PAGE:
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Productivity

In 1960, the national corn yield was 52 bushels per acre.  In 2018, the corn yield is estimated at 178.4 bushels per acre.  In 1960, the national soybean yield was 23 bushels per acre, compared to the 52.8 bushels per acre yield forecast for 2018.  This incredible increase in yields is due to greatly improved hybrids, better weed control, new technologies is preparing, planting and harvesting the crops, and a greater degree of management by 21st century producers.

With equipment that is larger and more efficient than in the past, producers are able to farm more acres and raise bigger yields from those acres.  These producers supply an increasingly larger corn crop for livestock production, ethanol production and exports while still are not increasing the acres that are devoted to production.  The soybean crop is used for livestock feed, human consumption and various other products and for the export market.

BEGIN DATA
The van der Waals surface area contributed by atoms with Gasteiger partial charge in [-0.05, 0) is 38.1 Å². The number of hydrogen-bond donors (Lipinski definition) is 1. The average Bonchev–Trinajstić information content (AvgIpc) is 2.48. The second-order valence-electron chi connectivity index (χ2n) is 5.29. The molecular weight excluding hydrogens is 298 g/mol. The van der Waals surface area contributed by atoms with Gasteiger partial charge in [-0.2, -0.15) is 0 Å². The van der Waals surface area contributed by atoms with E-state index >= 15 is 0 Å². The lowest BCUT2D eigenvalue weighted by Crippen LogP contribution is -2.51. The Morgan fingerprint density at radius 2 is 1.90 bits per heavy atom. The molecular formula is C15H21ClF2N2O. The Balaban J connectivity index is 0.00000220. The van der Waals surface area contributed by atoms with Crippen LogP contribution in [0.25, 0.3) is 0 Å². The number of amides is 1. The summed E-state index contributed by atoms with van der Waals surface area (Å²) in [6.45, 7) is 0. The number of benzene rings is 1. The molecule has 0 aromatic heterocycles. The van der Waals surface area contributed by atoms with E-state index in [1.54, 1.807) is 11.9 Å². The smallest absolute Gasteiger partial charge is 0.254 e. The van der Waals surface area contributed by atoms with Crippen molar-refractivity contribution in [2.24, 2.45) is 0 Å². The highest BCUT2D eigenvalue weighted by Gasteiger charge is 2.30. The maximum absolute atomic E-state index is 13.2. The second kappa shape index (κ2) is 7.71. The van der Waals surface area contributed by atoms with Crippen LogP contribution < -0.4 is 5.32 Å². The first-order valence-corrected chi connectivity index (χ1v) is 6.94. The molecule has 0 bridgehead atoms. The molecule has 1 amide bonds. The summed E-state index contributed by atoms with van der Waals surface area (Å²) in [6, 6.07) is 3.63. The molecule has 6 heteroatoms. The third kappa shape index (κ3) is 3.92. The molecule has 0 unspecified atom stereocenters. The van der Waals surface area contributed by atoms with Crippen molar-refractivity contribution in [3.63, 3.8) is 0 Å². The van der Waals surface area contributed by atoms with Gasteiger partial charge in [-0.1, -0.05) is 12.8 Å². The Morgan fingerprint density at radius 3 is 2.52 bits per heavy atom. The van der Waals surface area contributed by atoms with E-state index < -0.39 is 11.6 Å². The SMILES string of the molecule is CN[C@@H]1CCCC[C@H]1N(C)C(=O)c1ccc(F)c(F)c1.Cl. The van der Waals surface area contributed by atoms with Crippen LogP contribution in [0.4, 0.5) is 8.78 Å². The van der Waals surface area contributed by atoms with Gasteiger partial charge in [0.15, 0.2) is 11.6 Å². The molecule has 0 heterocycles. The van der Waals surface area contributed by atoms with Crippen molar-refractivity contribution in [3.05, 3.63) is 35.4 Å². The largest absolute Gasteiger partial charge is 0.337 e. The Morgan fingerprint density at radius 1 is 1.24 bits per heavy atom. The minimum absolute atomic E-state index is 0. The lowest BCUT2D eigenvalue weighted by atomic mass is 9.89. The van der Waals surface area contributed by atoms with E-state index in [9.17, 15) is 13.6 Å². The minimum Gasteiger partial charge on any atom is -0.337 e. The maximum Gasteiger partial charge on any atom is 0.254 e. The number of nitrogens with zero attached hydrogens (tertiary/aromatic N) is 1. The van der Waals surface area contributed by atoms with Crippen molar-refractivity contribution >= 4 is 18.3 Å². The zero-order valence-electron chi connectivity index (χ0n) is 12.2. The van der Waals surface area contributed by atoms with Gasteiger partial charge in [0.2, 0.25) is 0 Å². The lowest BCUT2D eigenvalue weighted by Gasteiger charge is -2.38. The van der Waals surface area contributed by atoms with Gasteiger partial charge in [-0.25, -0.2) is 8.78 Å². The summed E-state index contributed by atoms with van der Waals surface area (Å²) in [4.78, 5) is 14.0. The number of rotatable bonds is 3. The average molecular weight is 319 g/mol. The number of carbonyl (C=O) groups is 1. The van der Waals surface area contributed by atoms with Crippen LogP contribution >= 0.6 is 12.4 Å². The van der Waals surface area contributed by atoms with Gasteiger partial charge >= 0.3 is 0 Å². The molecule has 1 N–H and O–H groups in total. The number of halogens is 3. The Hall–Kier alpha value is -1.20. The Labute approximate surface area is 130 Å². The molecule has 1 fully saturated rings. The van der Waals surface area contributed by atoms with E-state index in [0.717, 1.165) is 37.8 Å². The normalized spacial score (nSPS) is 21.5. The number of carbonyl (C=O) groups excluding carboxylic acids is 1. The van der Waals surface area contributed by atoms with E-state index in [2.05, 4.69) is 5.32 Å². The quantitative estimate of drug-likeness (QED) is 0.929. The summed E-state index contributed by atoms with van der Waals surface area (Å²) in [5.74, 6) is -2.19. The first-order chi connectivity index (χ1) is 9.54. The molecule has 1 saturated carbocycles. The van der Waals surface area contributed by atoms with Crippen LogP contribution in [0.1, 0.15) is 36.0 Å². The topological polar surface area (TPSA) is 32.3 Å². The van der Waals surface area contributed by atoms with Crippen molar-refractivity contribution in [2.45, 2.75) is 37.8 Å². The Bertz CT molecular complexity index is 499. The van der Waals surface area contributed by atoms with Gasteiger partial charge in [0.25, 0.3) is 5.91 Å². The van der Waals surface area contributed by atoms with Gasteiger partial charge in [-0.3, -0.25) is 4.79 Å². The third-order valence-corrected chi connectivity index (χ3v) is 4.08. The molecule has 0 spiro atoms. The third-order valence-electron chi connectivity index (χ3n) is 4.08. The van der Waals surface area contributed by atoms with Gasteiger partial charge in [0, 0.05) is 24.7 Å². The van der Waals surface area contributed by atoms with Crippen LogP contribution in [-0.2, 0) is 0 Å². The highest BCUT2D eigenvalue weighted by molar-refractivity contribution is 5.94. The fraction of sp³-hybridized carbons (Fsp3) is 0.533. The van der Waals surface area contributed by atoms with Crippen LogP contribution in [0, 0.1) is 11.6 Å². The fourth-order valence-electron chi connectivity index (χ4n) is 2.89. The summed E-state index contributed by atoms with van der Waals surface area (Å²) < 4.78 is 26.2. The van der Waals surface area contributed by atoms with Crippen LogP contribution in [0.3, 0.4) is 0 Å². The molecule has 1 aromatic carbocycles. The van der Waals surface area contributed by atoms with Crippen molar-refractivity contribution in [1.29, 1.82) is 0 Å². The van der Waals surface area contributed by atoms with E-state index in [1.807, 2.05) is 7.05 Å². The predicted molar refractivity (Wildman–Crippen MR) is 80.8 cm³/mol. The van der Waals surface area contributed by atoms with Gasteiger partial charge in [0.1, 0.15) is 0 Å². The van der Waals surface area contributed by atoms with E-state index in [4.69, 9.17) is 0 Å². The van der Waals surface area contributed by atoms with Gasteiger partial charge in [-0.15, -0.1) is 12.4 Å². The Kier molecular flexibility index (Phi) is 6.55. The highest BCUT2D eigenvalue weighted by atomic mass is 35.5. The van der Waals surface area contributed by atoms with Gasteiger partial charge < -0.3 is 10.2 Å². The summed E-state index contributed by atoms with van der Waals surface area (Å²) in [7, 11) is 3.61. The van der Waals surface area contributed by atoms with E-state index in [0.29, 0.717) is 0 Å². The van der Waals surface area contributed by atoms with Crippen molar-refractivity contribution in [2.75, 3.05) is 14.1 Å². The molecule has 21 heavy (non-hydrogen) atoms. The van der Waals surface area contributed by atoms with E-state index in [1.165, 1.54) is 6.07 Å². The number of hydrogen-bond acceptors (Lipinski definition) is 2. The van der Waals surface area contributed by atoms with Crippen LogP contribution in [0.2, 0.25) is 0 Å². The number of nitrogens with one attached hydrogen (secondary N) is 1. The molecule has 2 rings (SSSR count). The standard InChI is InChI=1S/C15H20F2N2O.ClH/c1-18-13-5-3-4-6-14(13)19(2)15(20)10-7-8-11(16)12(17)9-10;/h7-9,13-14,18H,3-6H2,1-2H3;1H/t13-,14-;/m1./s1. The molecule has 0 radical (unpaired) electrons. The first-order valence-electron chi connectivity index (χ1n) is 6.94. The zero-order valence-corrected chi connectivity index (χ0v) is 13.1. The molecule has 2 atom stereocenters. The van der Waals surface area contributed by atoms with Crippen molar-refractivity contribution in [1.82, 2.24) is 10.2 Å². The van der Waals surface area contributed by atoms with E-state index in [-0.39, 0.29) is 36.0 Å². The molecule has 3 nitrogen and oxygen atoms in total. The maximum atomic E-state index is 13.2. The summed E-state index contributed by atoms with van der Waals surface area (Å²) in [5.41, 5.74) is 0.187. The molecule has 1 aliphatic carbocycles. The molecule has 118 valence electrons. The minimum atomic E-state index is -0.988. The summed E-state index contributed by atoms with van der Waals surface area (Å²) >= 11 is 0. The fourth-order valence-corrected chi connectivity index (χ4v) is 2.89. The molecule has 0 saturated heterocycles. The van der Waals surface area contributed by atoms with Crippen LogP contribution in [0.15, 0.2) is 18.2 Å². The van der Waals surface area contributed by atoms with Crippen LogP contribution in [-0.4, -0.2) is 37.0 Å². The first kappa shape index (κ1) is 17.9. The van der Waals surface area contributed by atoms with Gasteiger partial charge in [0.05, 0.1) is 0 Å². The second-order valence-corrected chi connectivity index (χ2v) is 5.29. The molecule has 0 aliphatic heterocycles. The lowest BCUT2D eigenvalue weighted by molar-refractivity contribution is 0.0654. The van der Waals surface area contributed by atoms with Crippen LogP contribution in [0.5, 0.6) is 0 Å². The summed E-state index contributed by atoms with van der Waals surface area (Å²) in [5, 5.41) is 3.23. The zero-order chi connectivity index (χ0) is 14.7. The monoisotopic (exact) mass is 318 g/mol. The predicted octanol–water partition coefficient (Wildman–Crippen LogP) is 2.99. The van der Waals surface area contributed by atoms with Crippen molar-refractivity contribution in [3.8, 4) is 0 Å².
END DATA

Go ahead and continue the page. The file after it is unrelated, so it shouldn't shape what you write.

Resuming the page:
One of the effects of the great increase in per acre productivity is the steadily increasing long term land price.  Producers and landlords are willing to pay ever higher prices for land that are at least partially justified by increased per acre productivity of the land.

The increase in productivity of American agriculture is an amazing success story.

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